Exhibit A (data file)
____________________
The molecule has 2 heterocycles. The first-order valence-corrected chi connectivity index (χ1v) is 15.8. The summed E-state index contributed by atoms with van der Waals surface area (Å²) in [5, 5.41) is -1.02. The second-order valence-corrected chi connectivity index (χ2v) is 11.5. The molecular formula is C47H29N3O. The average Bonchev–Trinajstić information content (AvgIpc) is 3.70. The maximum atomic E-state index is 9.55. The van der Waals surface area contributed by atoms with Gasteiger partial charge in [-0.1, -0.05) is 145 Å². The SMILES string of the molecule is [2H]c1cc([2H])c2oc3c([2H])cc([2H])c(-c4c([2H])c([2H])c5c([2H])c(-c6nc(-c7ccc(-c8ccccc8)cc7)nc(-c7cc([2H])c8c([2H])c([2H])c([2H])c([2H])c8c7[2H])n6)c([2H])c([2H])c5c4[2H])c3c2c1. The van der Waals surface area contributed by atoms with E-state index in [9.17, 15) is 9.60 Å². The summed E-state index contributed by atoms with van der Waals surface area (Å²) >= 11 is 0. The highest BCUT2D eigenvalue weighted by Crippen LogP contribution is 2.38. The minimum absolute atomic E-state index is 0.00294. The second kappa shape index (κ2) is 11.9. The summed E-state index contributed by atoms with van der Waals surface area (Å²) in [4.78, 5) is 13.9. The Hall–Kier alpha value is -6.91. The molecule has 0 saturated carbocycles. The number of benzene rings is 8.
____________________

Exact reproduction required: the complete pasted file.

The molecule has 2 heterocycles. The first-order valence-corrected chi connectivity index (χ1v) is 15.8. The summed E-state index contributed by atoms with van der Waals surface area (Å²) in [5, 5.41) is -1.02. The second-order valence-corrected chi connectivity index (χ2v) is 11.5. The molecular formula is C47H29N3O. The average Bonchev–Trinajstić information content (AvgIpc) is 3.70. The maximum atomic E-state index is 9.55. The van der Waals surface area contributed by atoms with Gasteiger partial charge in [-0.1, -0.05) is 145 Å². The SMILES string of the molecule is [2H]c1cc([2H])c2oc3c([2H])cc([2H])c(-c4c([2H])c([2H])c5c([2H])c(-c6nc(-c7ccc(-c8ccccc8)cc7)nc(-c7cc([2H])c8c([2H])c([2H])c([2H])c([2H])c8c7[2H])n6)c([2H])c([2H])c5c4[2H])c3c2c1. The van der Waals surface area contributed by atoms with E-state index in [9.17, 15) is 9.60 Å². The summed E-state index contributed by atoms with van der Waals surface area (Å²) >= 11 is 0. The highest BCUT2D eigenvalue weighted by Crippen LogP contribution is 2.38. The minimum absolute atomic E-state index is 0.00294. The second kappa shape index (κ2) is 11.9. The summed E-state index contributed by atoms with van der Waals surface area (Å²) in [4.78, 5) is 13.9. The Hall–Kier alpha value is -6.91. The molecule has 0 saturated carbocycles. The number of benzene rings is 8.